“This is a cat of another color,” Heinze said. “We’re limited on the students we bring in. It’s going to just be Marysville, high school, early college or whatever… I don’t have outside schools that are feeding into me, so that will give us some commonality.”
Heinze also said the program at Marysville will be different due to the benefits of having a close relationship with Honda of America and community members to supply equipment and access to certified technicians. He also said this allows local dealerships to contribute to the class.
“I hope for us to be more, in years to come, to be on the cutting edge,” he said. “Yes we must learn the past, but I’m aiming for the future so these guys have better opportunities in the future.”
The auto tech lab is under construction at ECHS, and is slated to be done by the 2019-2020 school year.
Marysville Superintendent Diane Mankins said the auto tech lab and classes will help students “be well on their way to the beginning stages of a career in the autotech field.”
The classes will be held at ECHS, but Mankins said MHS students will be able to take a shuttle to and from class, without causing any time constraints.
Though class schedules between the high school and early college high school aren’t structured the same, she said the class will accommodate a student’s schedule. They would choose to either take the class, which lasts about four periods long, in the morning or afternoon, with shuttle services available.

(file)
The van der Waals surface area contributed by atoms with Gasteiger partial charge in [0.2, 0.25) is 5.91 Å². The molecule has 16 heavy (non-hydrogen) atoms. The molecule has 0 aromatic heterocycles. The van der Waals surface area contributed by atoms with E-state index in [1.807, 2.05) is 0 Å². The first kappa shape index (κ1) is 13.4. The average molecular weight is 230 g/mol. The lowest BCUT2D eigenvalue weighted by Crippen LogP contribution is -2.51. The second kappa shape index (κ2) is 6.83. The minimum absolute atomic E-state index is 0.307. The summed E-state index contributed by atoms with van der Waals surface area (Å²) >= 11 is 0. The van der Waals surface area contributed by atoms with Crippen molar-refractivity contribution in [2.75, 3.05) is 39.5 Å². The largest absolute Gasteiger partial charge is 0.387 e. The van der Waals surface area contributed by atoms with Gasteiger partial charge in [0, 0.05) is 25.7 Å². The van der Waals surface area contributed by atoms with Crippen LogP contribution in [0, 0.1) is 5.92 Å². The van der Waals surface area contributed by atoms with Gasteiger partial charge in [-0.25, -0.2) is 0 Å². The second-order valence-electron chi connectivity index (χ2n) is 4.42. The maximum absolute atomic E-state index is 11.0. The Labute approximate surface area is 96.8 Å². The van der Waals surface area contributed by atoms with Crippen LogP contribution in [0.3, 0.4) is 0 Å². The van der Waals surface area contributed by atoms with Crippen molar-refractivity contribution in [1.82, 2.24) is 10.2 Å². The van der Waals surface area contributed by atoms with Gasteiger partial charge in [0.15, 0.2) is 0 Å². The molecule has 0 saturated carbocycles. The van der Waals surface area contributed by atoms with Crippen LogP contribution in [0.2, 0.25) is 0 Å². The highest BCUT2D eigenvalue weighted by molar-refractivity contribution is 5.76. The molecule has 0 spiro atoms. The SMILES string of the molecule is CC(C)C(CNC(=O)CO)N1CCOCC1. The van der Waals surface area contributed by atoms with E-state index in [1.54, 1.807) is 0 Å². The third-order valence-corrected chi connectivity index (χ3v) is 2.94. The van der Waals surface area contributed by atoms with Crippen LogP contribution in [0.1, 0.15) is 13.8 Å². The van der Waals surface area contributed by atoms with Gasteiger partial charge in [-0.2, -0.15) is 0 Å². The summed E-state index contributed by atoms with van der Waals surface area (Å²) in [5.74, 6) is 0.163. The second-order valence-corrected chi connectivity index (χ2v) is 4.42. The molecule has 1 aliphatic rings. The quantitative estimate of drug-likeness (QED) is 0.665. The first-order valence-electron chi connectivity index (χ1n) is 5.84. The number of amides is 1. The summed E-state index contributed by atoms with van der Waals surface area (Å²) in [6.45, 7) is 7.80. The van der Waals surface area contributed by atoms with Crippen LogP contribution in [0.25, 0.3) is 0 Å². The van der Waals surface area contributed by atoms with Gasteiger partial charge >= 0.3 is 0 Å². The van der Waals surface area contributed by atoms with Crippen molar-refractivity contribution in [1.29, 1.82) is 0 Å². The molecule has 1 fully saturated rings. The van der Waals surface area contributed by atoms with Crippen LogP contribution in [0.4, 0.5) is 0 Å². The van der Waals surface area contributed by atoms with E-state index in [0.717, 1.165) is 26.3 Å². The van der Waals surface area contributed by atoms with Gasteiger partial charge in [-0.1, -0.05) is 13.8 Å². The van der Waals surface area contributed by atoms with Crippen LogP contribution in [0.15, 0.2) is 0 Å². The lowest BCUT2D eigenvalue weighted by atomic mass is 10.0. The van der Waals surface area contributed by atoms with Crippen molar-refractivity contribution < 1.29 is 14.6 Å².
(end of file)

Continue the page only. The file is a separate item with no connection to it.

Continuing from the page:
Mankins said high school and early college students have expressed interest in auto tech professions for years in the learner profiles they complete at the beginning of each school year. She said it’s been an idea in the works for years, as “we wanted to get our ducks in a row.”
“All students are welcome to the auto lab course, and their schedules would be blocked off and they would take their courses at the ECHS building,” Mankins said. “Some of the other programs, you can’t go back and forth. This one, we designed to have the flexibility for that to happen.”
Academic courses would be scheduled opposite of the auto tech class. Mankins explained that a student will still have to make compromises in their schedule because of the large amount of time the auto tech lab will take each day. As an example, she said if a student wants to take AP English, “if it is only offered in the morning, you’ll have to take the lab in the afternoon.” She also said the lab would mostly be comprised of juniors and seniors, as underclassmen need to take the theory courses first.
The superintendent said students in the Marysville School District have a choice of taking the Marysville or Hi-Point auto tech labs. She explained that if a Hi-Point student, who lives in the Marysville School District, wanted to take the Marysville auto tech lab, they would have to switch to taking their academic and career classes at MHS.
“If you came back to take the career part from us, it wouldn’t make sense to attend Hi-Point for the core content,” Mankins said. “They would just come to Marysville High School for their core content and then come to the early college for their lab courses.”
In addition to the auto tech classes students have already taken, Heinze said lab students will be able to understand more than just changing a car’s oil. He said the class will extensively cover the technology of a vehicle and what each part does.
“Sometimes people underestimate what this is about,” Heinze said. “They have to go through the process of learning tools, functions and other components and on a basic, topical level.”
Heinze said he aims to invite graduates of his auto tech course to serve as a part of an advisory council for students in the future.